Movie Magazine International

Alec Guiness

1914 - 2000

Tribute By Monica Sullivan

Alec Guinness was the humblest of great actors. Since he seemed to shed his skin each time he tackled a new role (sometimes as many as eight in a single film), he could slide, unrecognized, into the general population. You could never fail to notice him onscreen, however. Directors cast him in film after film: he made six with David Lean, five with Robert Hamer, four with Ronald Neame, three with Peter Glenville & two each with Charles Frend & Alexander MacKendrick, not to mention George Lucas’ “Star Wars” trilogy. With Lean, he was persuasive as fresh-faced Herbert Pocket in “Great Expectations,” as grizzly Fagin in “Oliver Twist,” as taciturn Col. Nicholson in “Bridge On The River Kwai,” as Prince Feisal in “Lawrence Of Arabia,” as General Yevgraf in “Doctor Zhivago” & as Professor Godbole in “A Passage To India”. He created a sensation in Hamer’s “Kind Hearts & Coronets” as Duke Chalfont & seven ill-fated heirs of the D’Ascoyne family, including Lady Agatha. As scalawag painter Gulley Jimson in Neame’s “The Horse’s Mouth,” Guinness left no doubt in anyone’s mind that Gulley was indeed a genius without peer & in “Tunes Of Glory,” also for Neame, he made the likeable alcoholic Col. Jock Sinclair just as convincing as rigid Col. Nicholson had been.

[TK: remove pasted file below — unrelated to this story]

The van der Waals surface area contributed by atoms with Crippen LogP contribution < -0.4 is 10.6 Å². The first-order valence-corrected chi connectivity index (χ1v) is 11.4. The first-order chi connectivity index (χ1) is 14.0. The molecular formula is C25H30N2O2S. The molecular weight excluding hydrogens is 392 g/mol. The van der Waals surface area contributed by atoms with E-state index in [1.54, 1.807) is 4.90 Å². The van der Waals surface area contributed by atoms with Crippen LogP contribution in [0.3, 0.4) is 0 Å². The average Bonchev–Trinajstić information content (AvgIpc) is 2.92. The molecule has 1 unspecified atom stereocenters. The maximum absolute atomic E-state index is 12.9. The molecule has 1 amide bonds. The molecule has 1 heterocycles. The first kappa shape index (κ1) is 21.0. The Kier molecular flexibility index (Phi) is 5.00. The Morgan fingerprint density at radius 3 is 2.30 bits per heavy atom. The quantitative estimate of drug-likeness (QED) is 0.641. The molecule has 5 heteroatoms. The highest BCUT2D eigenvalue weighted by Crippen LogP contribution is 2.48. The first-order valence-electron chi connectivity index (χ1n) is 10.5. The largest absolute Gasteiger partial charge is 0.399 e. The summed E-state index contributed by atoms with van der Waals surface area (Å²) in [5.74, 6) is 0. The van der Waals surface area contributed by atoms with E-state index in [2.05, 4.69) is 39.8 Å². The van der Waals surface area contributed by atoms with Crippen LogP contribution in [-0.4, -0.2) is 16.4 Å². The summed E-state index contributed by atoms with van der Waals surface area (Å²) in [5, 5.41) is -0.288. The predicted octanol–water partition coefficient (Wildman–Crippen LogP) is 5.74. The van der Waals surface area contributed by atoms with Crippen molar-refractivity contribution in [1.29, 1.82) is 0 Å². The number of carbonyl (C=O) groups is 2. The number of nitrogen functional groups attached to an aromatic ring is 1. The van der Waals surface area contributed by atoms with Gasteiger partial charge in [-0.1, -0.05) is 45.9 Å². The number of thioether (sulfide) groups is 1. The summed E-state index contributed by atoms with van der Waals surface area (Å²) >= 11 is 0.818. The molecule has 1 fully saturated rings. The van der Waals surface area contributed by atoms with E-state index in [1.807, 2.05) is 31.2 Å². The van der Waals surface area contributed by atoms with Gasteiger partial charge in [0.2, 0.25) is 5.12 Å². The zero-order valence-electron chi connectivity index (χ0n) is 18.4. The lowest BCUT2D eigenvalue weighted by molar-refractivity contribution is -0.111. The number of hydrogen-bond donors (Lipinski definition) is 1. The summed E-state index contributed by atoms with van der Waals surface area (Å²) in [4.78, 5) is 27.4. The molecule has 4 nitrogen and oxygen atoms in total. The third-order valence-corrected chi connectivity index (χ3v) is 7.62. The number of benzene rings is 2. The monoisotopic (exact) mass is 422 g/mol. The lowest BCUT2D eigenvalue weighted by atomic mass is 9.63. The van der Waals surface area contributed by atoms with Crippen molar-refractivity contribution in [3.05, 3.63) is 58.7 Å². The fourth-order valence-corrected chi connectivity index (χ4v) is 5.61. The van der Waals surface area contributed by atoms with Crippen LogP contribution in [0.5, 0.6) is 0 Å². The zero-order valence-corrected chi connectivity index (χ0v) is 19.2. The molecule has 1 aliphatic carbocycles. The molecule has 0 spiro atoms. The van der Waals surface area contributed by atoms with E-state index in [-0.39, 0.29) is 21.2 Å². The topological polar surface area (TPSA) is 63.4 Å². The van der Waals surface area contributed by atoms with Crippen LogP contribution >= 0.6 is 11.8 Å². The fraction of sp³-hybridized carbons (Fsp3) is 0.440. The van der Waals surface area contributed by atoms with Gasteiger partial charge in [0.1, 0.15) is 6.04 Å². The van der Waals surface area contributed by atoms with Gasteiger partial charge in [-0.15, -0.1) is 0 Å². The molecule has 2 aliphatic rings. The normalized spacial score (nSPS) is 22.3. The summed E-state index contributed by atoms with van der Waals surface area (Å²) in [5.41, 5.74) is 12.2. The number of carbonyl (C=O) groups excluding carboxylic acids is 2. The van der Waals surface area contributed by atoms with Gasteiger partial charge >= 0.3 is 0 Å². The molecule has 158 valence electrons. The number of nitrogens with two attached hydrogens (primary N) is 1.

Guinness ate, drank & walked in character. And when he wasn’t in character, his emotions were charmingly transparent. In one famous encounter recorded at the 1987 Cannes Film Festival, a visibly aggrieved Sir Alec stared, not at the legendary blue eyes of the Princess of Wales, but at her very full dinner plate, while his own plate lay empty in front of him. “I’m 73 years old & I’m a hungry actor,” his face said. “Why does this 25-year-old non-pro get to play with the food on her plate when I could be eating it right this minute?” If you’ve only seen Alec Guinness as Obi-Wan Kenobi, you owe it to yourself to see the rest of his work on film. From G.K. Chesterton’s “Father Brown, Detective” to Queen Victoria’s favorite Prime Minister Benjamin Disraeli in “The Mudlark,” from Holland in “The Lavender Hill Mob” to Professor Marcus in “The Ladykillers,” Guinness makes all his characters, real & imaginary, live & breathe on the silver screen. You’re in for a treat as you scour the video shelves in pursuit of the many sides of Sir Alec Guinness.

© 2000 - Monica Sullivan - Air Date: 8/9/00

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